One does not, for example, ask children to be quiet because silence is more desirable. Silence only inherits its rich relief by being a brief surcease from noise. Children are life burbling over. Children are untamed chaos. That is not to say, pure chaos. Life is a chaotic substance, not so easily handled. Left wild, unguided, children would be easily overpowered by chaos. However, the converse can be equally undesirable. Express excess anger, disappointment, annoyance, indifference… at the manifestations of chaos, and a child will live a dull, repressed existence.
Order is perhaps best perceived as placing a frame around a painting, or placing a plate under food. While the painting and the food may very well survive on their own, the frame and the plate acquire their sense only through their task, through their content. And yet, haven’t we all, at one time or another, cultivated the belief that pure order is desirable? This belief wears many disguises through the span of a life. It is the belief that all we desire in the world is for the children to sleep, to grow up, to leave the house; it is the end of a workday, it is retirement, it is heaven. It is the lie we believe so as to get us through the, at times excessive, chaos of life.
When the chaos becomes overwhelming, we might easily come to forget that it is merely the pause we require, not the change. For, in believing the promise of pure order, one becomes obsessed with the non-life. The state of peace that surrounds life on both sides.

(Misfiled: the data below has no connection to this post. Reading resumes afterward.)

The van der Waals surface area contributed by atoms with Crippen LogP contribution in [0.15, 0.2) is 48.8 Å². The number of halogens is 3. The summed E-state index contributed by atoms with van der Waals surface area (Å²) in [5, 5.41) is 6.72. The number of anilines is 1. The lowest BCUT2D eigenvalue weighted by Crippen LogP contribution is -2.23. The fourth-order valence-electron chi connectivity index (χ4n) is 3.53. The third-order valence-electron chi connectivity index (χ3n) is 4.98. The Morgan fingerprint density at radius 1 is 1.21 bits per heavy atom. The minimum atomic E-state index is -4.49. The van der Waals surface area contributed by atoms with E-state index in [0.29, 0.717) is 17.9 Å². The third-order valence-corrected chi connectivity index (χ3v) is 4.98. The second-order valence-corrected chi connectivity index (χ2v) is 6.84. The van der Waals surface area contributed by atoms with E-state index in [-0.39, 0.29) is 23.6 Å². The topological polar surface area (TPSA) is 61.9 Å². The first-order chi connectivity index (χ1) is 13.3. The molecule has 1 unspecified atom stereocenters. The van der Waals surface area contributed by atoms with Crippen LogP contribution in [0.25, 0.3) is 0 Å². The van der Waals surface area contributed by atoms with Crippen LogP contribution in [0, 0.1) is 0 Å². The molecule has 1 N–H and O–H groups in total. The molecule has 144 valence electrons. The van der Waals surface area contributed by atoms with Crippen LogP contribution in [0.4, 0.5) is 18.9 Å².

So brief is our hiatus from non-life, that it is fathomable that our souls prove such limited instruments for life’s expression. It takes a special courage to embrace life. Only a few truly possess the depth of soul to allow chaos to express itself through them. It is a rare gift. As powerful a gift as it is a curse to those who constantly deny chaos, and fashion their life to mirror the ways of non-life.
The gramophone regained focus. The music of the gathering returned to my ears and I sighed. Freed from the fertile bog of my thoughts, an inexplicable fear suddenly washed over me. There was a precarious order to my thoughts that I could not bear losing. I politely excused myself from the table and wandered off towards the washroom. On the way, I changed my mind and headed upstairs. I found my bag in the guestroom, and rummaged through it to find my notebook and a pen. The lively hubbub of the house simmered behind as I, once again, wallowed in thought. With the ink of my pen, I sought to frame the chaos therein.